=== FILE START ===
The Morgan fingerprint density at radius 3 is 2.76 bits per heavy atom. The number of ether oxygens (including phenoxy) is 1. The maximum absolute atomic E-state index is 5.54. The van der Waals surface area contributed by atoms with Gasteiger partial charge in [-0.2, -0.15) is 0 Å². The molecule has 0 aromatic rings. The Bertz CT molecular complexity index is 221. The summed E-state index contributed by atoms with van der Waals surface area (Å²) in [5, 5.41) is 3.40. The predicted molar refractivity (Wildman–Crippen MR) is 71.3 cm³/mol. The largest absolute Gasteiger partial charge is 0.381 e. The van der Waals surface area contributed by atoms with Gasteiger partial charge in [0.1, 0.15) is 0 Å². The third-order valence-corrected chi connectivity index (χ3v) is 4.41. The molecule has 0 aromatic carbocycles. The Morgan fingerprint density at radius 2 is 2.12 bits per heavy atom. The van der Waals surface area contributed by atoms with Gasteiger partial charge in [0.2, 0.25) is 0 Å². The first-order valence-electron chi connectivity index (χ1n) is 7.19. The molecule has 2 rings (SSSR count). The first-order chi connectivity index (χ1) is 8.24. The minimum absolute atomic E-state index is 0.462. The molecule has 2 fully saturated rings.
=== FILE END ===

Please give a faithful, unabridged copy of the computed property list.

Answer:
The Morgan fingerprint density at radius 3 is 2.76 bits per heavy atom. The number of ether oxygens (including phenoxy) is 1. The maximum absolute atomic E-state index is 5.54. The van der Waals surface area contributed by atoms with Gasteiger partial charge in [-0.2, -0.15) is 0 Å². The molecule has 0 aromatic rings. The Bertz CT molecular complexity index is 221. The summed E-state index contributed by atoms with van der Waals surface area (Å²) in [5, 5.41) is 3.40. The predicted molar refractivity (Wildman–Crippen MR) is 71.3 cm³/mol. The largest absolute Gasteiger partial charge is 0.381 e. The van der Waals surface area contributed by atoms with Gasteiger partial charge in [0.1, 0.15) is 0 Å². The third-order valence-corrected chi connectivity index (χ3v) is 4.41. The molecule has 0 aromatic carbocycles. The Morgan fingerprint density at radius 2 is 2.12 bits per heavy atom. The van der Waals surface area contributed by atoms with Gasteiger partial charge in [0.2, 0.25) is 0 Å². The first-order valence-electron chi connectivity index (χ1n) is 7.19. The molecule has 2 rings (SSSR count). The first-order chi connectivity index (χ1) is 8.24. The minimum absolute atomic E-state index is 0.462. The molecule has 2 fully saturated rings.